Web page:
Hemp emerging as a bio-alternative to plastics

written by Brenton Harding and edited by Doug Firby

Olds – Industrial hemp is not only enabling Alberta farmers to diversify their crops but is also providing unexpected bonuses.

Darren Haarsma, an industrial hemp farmer in Spruce Grove west of Edmonton, said he has been growing hemp for four years and discovered “some unique advantages that I didn’t expect.”

In 2016, snow laid down his crops, but not the hemp. Despite being up to two metres tall, the hemp crop remained standing ready for harvesting.

Typically, he said hemp is harvested in two passes. The first takes off the tops that contain seeds. The second pass takes place a week or two later. Every part of the plant is used – top to root – even the dust.

On the downside, oil hemp seeds can trigger harvester fires.

Hemp has a long history with humans. It was one of the first plants to be spun into usable fibres more than 10,000 years ago. In the 1960s, it was a way to refer to marijuana, reflecting hemp as strain of the Cannabis sativa plant. Yet industrial hemp has very low levels of THC (tetrahydrocannabinol), the psychoactive component of cannabis.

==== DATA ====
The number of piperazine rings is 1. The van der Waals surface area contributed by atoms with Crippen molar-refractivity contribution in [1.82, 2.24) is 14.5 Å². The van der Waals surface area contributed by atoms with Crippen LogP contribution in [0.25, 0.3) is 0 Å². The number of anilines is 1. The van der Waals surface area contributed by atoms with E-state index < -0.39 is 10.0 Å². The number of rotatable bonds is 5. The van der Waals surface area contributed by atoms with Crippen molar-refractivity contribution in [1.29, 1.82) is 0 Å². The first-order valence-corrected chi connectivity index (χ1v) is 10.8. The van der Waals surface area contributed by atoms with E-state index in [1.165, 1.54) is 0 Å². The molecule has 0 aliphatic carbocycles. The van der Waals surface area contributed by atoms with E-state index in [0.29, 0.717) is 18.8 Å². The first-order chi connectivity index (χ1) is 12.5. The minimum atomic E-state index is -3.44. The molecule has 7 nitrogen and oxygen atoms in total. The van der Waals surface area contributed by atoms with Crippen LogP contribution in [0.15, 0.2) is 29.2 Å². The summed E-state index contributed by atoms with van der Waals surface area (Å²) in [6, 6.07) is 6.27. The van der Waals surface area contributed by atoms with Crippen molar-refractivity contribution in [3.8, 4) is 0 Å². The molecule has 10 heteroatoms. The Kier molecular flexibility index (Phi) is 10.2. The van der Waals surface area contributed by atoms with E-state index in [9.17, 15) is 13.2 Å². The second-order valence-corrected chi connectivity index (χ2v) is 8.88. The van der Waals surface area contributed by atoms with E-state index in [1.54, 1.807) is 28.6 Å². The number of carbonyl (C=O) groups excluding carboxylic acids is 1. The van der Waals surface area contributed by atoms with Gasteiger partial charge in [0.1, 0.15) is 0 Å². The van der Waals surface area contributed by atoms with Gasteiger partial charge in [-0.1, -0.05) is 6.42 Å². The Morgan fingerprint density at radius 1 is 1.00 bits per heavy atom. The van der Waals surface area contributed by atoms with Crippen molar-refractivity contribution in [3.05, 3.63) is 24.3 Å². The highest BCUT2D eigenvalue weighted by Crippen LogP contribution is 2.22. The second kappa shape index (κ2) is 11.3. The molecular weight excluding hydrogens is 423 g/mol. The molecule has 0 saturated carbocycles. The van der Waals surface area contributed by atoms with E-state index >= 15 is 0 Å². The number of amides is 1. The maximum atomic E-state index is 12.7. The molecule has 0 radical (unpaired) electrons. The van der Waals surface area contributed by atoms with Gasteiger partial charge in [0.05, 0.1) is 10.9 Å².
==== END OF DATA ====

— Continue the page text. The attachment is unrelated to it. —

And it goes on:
Industrial hemp is increasingly being used in a range of commercial products including paper, textiles, clothing, biodegradable plastics, paint, insulation, biofuel, food, and animal feed. Agrologist Jesse Hahn said hemp is can replace fibre-based materials, such as fibreglass and many forest products.

Some 56,000 hectares of industrial hemp were under cultivation in Canada in 2017, Hahn said.

Haarsma spoke at a March conference hosted by the Alberta Council of Technologies and Agriculture Food Council of Alberta. The audience for the sold-out conference included investors and researchers, business representatives looking for opportunities, hemp growers, and governments.

The second annual conference at Olds College was co-hosted by the Agriculture Food Council of Alberta (AFC) and the Alberta Council of Technologies Society (ABCtech). AFC assists Alberta farmers and food companies in moving to the next level. ABCtech brings companies and individuals together for advancing emerging technologies and diversifying Alberta’s economy. Olds College conducts applied research and integrated learning to agriculture, horticulture, land and stewardship.